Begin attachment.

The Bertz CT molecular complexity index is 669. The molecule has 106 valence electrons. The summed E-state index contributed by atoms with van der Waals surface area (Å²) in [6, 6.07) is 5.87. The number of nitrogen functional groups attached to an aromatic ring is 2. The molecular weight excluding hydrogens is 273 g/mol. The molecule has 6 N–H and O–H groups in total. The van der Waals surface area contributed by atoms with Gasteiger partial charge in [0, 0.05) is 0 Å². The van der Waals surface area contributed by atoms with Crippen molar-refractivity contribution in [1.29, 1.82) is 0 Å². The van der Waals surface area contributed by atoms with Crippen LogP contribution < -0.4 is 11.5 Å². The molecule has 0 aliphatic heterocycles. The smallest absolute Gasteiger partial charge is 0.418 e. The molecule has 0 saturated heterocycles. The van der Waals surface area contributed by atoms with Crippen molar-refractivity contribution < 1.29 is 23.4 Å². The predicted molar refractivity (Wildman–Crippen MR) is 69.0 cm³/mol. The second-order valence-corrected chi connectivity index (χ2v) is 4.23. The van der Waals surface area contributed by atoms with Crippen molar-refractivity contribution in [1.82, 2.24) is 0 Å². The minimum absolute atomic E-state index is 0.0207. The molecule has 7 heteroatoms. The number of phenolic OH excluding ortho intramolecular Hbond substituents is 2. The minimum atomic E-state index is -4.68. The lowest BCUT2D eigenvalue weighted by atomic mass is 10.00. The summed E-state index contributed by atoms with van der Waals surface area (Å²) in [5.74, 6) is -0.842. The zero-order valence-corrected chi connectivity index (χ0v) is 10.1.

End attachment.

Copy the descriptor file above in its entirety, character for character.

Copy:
The Bertz CT molecular complexity index is 669. The molecule has 106 valence electrons. The summed E-state index contributed by atoms with van der Waals surface area (Å²) in [6, 6.07) is 5.87. The number of nitrogen functional groups attached to an aromatic ring is 2. The molecular weight excluding hydrogens is 273 g/mol. The molecule has 6 N–H and O–H groups in total. The van der Waals surface area contributed by atoms with Gasteiger partial charge in [0, 0.05) is 0 Å². The van der Waals surface area contributed by atoms with Crippen molar-refractivity contribution in [1.29, 1.82) is 0 Å². The van der Waals surface area contributed by atoms with Crippen LogP contribution < -0.4 is 11.5 Å². The molecule has 0 aliphatic heterocycles. The smallest absolute Gasteiger partial charge is 0.418 e. The molecule has 0 saturated heterocycles. The van der Waals surface area contributed by atoms with Crippen molar-refractivity contribution < 1.29 is 23.4 Å². The predicted molar refractivity (Wildman–Crippen MR) is 69.0 cm³/mol. The second-order valence-corrected chi connectivity index (χ2v) is 4.23. The van der Waals surface area contributed by atoms with Crippen molar-refractivity contribution in [1.82, 2.24) is 0 Å². The minimum absolute atomic E-state index is 0.0207. The molecule has 7 heteroatoms. The number of phenolic OH excluding ortho intramolecular Hbond substituents is 2. The minimum atomic E-state index is -4.68. The lowest BCUT2D eigenvalue weighted by atomic mass is 10.00. The summed E-state index contributed by atoms with van der Waals surface area (Å²) in [5.74, 6) is -0.842. The zero-order valence-corrected chi connectivity index (χ0v) is 10.1.